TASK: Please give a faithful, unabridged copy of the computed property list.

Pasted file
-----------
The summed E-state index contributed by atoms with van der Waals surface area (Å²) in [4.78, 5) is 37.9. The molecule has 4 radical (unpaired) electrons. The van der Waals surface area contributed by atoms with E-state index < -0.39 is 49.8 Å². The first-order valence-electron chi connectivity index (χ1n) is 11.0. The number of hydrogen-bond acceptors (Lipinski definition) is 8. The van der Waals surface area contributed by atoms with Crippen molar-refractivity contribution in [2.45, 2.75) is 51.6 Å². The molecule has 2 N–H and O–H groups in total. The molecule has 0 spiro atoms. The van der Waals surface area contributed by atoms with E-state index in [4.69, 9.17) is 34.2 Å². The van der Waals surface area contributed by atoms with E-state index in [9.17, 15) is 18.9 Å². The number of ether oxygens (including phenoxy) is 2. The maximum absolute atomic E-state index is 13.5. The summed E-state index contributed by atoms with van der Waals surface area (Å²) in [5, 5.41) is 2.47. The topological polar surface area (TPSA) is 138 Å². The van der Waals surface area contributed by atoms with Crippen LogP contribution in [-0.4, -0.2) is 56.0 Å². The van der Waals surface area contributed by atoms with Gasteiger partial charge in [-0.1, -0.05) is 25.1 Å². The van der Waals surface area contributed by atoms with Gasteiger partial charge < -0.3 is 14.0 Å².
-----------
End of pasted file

The summed E-state index contributed by atoms with van der Waals surface area (Å²) in [4.78, 5) is 37.9. The molecule has 4 radical (unpaired) electrons. The van der Waals surface area contributed by atoms with E-state index < -0.39 is 49.8 Å². The first-order valence-electron chi connectivity index (χ1n) is 11.0. The number of hydrogen-bond acceptors (Lipinski definition) is 8. The van der Waals surface area contributed by atoms with Crippen molar-refractivity contribution in [2.45, 2.75) is 51.6 Å². The molecule has 2 N–H and O–H groups in total. The molecule has 0 spiro atoms. The van der Waals surface area contributed by atoms with E-state index in [4.69, 9.17) is 34.2 Å². The van der Waals surface area contributed by atoms with E-state index in [9.17, 15) is 18.9 Å². The number of ether oxygens (including phenoxy) is 2. The maximum absolute atomic E-state index is 13.5. The summed E-state index contributed by atoms with van der Waals surface area (Å²) in [5, 5.41) is 2.47. The topological polar surface area (TPSA) is 138 Å². The van der Waals surface area contributed by atoms with Crippen LogP contribution in [-0.4, -0.2) is 56.0 Å². The van der Waals surface area contributed by atoms with Gasteiger partial charge in [-0.1, -0.05) is 25.1 Å². The van der Waals surface area contributed by atoms with Gasteiger partial charge < -0.3 is 14.0 Å².